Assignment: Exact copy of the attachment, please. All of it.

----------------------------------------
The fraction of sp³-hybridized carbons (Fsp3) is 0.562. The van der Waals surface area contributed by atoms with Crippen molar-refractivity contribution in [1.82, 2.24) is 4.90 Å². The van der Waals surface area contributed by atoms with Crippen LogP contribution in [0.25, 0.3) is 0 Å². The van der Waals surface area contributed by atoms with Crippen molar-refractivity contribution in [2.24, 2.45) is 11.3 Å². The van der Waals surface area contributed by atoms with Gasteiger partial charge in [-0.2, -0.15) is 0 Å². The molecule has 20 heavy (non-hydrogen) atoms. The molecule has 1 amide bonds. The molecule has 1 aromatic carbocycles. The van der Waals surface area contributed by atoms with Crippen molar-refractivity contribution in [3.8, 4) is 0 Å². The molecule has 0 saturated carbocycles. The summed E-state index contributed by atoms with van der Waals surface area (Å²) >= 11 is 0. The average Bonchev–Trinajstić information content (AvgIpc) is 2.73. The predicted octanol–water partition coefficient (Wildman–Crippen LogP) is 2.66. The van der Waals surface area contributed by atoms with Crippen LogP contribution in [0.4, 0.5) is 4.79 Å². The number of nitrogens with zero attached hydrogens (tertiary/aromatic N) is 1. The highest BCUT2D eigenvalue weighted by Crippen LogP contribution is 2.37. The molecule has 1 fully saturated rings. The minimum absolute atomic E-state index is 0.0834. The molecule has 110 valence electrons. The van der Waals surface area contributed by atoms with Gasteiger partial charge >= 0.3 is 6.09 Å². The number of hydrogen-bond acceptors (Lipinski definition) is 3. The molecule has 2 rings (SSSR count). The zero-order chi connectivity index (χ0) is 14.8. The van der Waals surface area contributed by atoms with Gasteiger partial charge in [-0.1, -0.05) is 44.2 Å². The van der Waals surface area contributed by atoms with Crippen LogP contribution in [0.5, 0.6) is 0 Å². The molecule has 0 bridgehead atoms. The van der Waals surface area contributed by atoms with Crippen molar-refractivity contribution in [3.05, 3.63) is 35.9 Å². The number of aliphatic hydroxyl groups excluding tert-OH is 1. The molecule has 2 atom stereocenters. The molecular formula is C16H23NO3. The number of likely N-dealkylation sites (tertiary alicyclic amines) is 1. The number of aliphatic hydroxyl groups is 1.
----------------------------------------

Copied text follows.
The fraction of sp³-hybridized carbons (Fsp3) is 0.562. The van der Waals surface area contributed by atoms with Crippen molar-refractivity contribution in [1.82, 2.24) is 4.90 Å². The van der Waals surface area contributed by atoms with Crippen LogP contribution in [0.25, 0.3) is 0 Å². The van der Waals surface area contributed by atoms with Crippen molar-refractivity contribution in [2.24, 2.45) is 11.3 Å². The van der Waals surface area contributed by atoms with Gasteiger partial charge in [-0.2, -0.15) is 0 Å². The molecule has 20 heavy (non-hydrogen) atoms. The molecule has 1 amide bonds. The molecule has 1 aromatic carbocycles. The van der Waals surface area contributed by atoms with Crippen molar-refractivity contribution in [3.8, 4) is 0 Å². The molecule has 0 saturated carbocycles. The summed E-state index contributed by atoms with van der Waals surface area (Å²) >= 11 is 0. The average Bonchev–Trinajstić information content (AvgIpc) is 2.73. The predicted octanol–water partition coefficient (Wildman–Crippen LogP) is 2.66. The van der Waals surface area contributed by atoms with Crippen LogP contribution in [0.4, 0.5) is 4.79 Å². The number of nitrogens with zero attached hydrogens (tertiary/aromatic N) is 1. The highest BCUT2D eigenvalue weighted by Crippen LogP contribution is 2.37. The molecule has 1 fully saturated rings. The minimum absolute atomic E-state index is 0.0834. The molecule has 110 valence electrons. The van der Waals surface area contributed by atoms with Gasteiger partial charge >= 0.3 is 6.09 Å². The number of hydrogen-bond acceptors (Lipinski definition) is 3. The molecule has 2 rings (SSSR count). The zero-order chi connectivity index (χ0) is 14.8. The van der Waals surface area contributed by atoms with Gasteiger partial charge in [-0.1, -0.05) is 44.2 Å². The van der Waals surface area contributed by atoms with Crippen LogP contribution in [0.5, 0.6) is 0 Å². The molecule has 0 bridgehead atoms. The van der Waals surface area contributed by atoms with Crippen molar-refractivity contribution in [3.05, 3.63) is 35.9 Å². The number of aliphatic hydroxyl groups excluding tert-OH is 1. The molecule has 2 atom stereocenters. The molecular formula is C16H23NO3. The number of likely N-dealkylation sites (tertiary alicyclic amines) is 1. The number of aliphatic hydroxyl groups is 1.